First, consider the plot points of the classic novel The Godfather. After rivals shoot Don Vito Corleone and threaten his business, his son Michael discovers a desire within himself to protect his family and their business interests at any cost.
When Peter Parker is bitten by a radioactive spider, this awakens a desire in Peter to become something more than just a clumsy high-school student who people ignore.
In Game of Thrones, when Ned Stark is visited by his friend Robert Baratheon, this visit awakens a desire in Ned to become a loyal and just friend.
When writing the inciting incident of your story, consider what your hero wants (or sub-consciously wants) and then let this incident awaken this desire in them.
4. Consider Your Climax: Now Work Backwards
The climax of the first Game of Thrones book is the execution of one of the book’s heroes: Ned Stark. The inciting event in this book comes when King Robert Baratheon calls on Ned Stark to help him in Winterfell.
When Ned accepts his old friend’s request and leaves the safety of Winterfell, his fate becomes irrevocably tied with Robert’s.
In the book Misery, the writer Paul Sheldon bludgeon’s his captor to death with his typewriter.
Almost all the story events in both stories from the inciting incident onwards build towards these shocking (and inevitable) climaxes.
5. Force Your Hero To React to the Inciting Incident
A successful inciting incident throws the life of your hero out of balance because they have to react. It is simply impossible for your hero to go on with their normal lives.
How can Peter Parker continue to be a normal school boy when he’s got the skills to fight crime and get Mary Jane/Gwen Stacy?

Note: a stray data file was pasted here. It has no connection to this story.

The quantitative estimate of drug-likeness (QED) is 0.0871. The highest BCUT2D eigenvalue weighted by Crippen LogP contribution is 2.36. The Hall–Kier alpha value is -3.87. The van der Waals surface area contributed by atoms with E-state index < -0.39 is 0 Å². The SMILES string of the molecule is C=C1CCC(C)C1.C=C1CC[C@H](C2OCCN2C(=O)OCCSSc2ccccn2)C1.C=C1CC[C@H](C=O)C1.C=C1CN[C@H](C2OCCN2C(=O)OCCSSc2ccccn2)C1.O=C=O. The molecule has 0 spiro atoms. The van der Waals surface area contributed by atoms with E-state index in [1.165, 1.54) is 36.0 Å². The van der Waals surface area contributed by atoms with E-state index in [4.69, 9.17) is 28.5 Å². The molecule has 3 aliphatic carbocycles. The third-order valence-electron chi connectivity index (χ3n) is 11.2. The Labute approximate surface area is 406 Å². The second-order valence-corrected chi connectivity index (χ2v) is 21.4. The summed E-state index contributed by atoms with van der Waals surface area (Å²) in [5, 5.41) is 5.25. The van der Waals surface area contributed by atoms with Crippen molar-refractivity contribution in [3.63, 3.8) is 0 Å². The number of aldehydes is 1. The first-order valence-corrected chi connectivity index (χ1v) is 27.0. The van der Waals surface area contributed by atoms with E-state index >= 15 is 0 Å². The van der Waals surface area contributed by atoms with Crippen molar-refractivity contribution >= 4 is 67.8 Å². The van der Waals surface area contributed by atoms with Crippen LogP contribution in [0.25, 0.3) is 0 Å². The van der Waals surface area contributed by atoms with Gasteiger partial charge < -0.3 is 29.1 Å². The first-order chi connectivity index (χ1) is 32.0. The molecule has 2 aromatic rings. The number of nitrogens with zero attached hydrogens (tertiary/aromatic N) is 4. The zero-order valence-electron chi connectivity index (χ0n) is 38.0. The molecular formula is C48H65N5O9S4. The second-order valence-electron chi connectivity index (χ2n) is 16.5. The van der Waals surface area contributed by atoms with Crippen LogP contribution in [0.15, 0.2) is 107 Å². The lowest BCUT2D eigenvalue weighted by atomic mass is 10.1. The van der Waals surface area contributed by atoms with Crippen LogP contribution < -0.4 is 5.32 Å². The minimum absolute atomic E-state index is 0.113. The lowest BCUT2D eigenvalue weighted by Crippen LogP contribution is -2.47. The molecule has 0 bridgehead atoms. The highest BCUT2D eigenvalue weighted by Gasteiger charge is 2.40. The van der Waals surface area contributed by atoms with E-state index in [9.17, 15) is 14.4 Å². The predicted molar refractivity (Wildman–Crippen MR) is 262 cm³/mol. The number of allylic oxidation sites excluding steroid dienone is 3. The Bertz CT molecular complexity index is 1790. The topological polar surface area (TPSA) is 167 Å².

How can Ned Stark stay in Winterfell with his family without being disloyal to his oldest friend?
How can Michael build a life outside the family business when everyone around him needs his help?
6. Write a Single Memorable Event that Happens to the Protagonist
In the first Star Wars film, Luke Skywalker’s life is irrevocably changed when he finds Princess Leia’s plea for help in a broken droid.
It’s impossible for Luke to forget his message or go back to his normal life, and he goes in search of Obi Wan Kenobi who is living in the hills as an old hermit.
It’s equally difficult for Peter Parker (or the audience) to forget about being bitten by a radioactive spider. His actions shape the story.
When you’re writing an inciting incident, ask yourself if this single event is something your hero and your readers will remember after the incident has passed?
7. Start a Conflict
Almost every great story is about a conflict, and the inciting incident is often the spark that lights the powder keg in your story.
The shooting of Don Vito Corleone leads Michael into a violent gang war and ultimately tears apart his family.
After Luke Skywalker finds R2D2’s message, he goes on a quest that culminates in a life or death battle against an evil empire, and which unearths a shocking family truth.
And when Ned Stark agrees to help his old friend, what happens next tears the Seven Kingdoms of Westeros apart.
Hook Your Readers Every Time
A powerful inciting incident is the catalyst that all great stories are built on.
Yes, it’s possible to break all of the above rules and still write a compelling story; literary writers do this all the time.
However, masters of story like Robert McKee argue that newer writers must learn the rules before they can break them.
The good news is no matter what type of fiction writer you want to become, you can always use an inciting incident to write the beginnings of a story that hooks your new readers.
Now go get ‘em!
This post originally appeared on Writers' Village. Be sure to get the writing bonuses over there.